Shah Jahan-The Favorite Grandson of Emperor Akbar
The scene of history shifts to Delhi again with Shah Jahan (of the Taj Mahal fame), the son of Jahangir ascending the throne. Shah Jahan was the grand old emperor Akbar's favorite grandson. In fact, at one time there was a genuine fear that the sovereign would name him, instead of his son, as the successor. This was largely because Akbar regarded Jahangir as a bit of a bounder who whiled away his time with wine and women from a startlingly young age. One of the most famous movies in Indian cinematic history is Mughal-e-Azam (a must-see) which, if you take away the romantic trimmings, is all about Akbar saving Jahangir from his romantic excesses.
Shah Jahan's Strain Relations With His Father Jahangir
Jahangir got a taste of his own medicine when he was king and his son Shah Jahan (then Prince Khurram) revolted against him. Jahangir had to eventually resort to the extreme measure of kidnapping his own grandchildren away to Kashmir with him to shut his son up. What drove Shah Jahan further away from his father was the intense court intrigue with the calculating Nur Jahan at the hub. Jahangir, while being every inch an autocrat, was completely dependent on his extremely capable and shrewd wife, Nur Jahan. The queen had a daughter from a previous marriage, and she wanted to see her daughter's husband safely to the throne. Nur Jahan, who could not have expected to win any popularity contests in Agra, went alone in this choice. A major chunk of the nobility was with Shah Jahan. However it was she who had, as they say, the king's ear. So despite the fact that Jahangir agreed to forgive and forget Shah Jahan's misadventures in 1625, the tension could not be defused entirely.
Shah Jhan Chosen As A Successor of The Throne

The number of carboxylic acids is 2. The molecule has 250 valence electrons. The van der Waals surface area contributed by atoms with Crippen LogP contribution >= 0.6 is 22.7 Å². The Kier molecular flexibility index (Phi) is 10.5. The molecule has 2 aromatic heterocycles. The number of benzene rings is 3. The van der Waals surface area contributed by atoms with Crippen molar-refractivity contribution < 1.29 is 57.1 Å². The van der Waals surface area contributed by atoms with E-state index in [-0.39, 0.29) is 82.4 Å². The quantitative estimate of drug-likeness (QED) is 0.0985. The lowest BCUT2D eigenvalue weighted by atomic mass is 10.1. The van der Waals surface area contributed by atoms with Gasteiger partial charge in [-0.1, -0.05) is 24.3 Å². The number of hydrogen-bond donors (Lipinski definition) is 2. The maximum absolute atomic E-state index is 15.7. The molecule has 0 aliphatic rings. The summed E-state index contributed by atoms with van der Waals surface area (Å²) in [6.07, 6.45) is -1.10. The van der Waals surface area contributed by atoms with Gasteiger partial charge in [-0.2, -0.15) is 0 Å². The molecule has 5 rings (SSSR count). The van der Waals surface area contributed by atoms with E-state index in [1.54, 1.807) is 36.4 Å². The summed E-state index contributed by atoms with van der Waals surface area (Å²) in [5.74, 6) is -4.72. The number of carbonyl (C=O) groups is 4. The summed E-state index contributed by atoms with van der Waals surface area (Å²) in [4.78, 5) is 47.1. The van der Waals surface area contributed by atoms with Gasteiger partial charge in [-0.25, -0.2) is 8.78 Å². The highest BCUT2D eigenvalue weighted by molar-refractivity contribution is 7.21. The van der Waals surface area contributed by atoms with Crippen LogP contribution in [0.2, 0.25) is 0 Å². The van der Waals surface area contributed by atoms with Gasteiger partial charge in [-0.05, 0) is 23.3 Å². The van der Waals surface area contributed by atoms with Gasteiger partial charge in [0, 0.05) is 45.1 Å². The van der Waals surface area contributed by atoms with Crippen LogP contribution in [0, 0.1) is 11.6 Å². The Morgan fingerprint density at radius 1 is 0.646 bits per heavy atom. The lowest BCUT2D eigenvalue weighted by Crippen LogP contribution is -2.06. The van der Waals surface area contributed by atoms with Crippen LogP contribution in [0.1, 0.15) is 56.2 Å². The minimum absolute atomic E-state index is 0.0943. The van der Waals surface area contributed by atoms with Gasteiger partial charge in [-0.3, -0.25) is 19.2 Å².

When Jahangir died in 1627 in Lahore, the Queen tried all the tricks in the book to put her candidate on the throne. But it was all in vain. Shah Jahan ascended the throne on popular demand, Nur Jahan retired from public life and her son-in-law was imprisoned.
The Golden Period of The Mughal Dynasty.
The reign of Shah Jahan has been widely acclaimed as the golden period of the Mughal dynasty. There are many reasons for this. Thanks to the firm base left by his grandfather and father, Shah Jahan's reign was relatively peaceful and hence prosperous. Except for a drought in 1630, in the areas of Deccan, Gujarat and Khandesh, the kingdom was secure and free from poverty. The coffers of the state were brimming with the right stuff. So it's no wonder that Shah Jahan was the greatest and most assiduous builder of the Mughal dynasty.
Shah Jhan- Undoubtedly A Great King
In 1639, he decided to shift his capital to Delhi and construct a new city on the banks of the Yamuna, near Ferozabad. It was to be called Shahjahanabad. Work on the fort and city commenced in 1639 and it took 10 years to build the Red Fort and palace. The spectacular peacock throne (the one that Nadir Shah took away) was transferred from Agra to the Red Fort, the new seat of the Mughal rulers, on April 8, 1648.